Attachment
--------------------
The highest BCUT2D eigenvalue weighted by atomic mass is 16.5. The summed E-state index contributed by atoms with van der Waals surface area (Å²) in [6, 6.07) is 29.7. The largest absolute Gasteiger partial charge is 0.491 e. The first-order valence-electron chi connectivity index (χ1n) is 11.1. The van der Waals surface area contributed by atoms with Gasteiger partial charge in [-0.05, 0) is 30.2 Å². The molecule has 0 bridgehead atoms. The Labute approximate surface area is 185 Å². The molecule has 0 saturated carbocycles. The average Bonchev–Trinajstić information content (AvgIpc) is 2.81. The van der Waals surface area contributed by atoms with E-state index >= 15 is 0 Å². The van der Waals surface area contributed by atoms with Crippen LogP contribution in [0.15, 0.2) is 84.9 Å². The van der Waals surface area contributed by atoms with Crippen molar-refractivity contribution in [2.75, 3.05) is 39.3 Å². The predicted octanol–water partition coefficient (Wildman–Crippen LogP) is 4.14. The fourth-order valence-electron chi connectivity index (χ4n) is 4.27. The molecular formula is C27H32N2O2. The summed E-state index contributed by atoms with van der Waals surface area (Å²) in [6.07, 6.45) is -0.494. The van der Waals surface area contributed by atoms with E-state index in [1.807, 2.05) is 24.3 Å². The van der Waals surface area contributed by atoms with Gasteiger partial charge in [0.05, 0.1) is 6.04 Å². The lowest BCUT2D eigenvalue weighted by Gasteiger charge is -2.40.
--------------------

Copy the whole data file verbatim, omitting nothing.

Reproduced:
The highest BCUT2D eigenvalue weighted by atomic mass is 16.5. The summed E-state index contributed by atoms with van der Waals surface area (Å²) in [6, 6.07) is 29.7. The largest absolute Gasteiger partial charge is 0.491 e. The first-order valence-electron chi connectivity index (χ1n) is 11.1. The van der Waals surface area contributed by atoms with Gasteiger partial charge in [-0.05, 0) is 30.2 Å². The molecule has 0 bridgehead atoms. The Labute approximate surface area is 185 Å². The molecule has 0 saturated carbocycles. The average Bonchev–Trinajstić information content (AvgIpc) is 2.81. The van der Waals surface area contributed by atoms with E-state index >= 15 is 0 Å². The van der Waals surface area contributed by atoms with Crippen LogP contribution in [0.15, 0.2) is 84.9 Å². The van der Waals surface area contributed by atoms with Crippen molar-refractivity contribution in [2.75, 3.05) is 39.3 Å². The predicted octanol–water partition coefficient (Wildman–Crippen LogP) is 4.14. The fourth-order valence-electron chi connectivity index (χ4n) is 4.27. The molecular formula is C27H32N2O2. The summed E-state index contributed by atoms with van der Waals surface area (Å²) in [6.07, 6.45) is -0.494. The van der Waals surface area contributed by atoms with E-state index in [1.807, 2.05) is 24.3 Å². The van der Waals surface area contributed by atoms with Gasteiger partial charge in [0.05, 0.1) is 6.04 Å². The lowest BCUT2D eigenvalue weighted by Gasteiger charge is -2.40.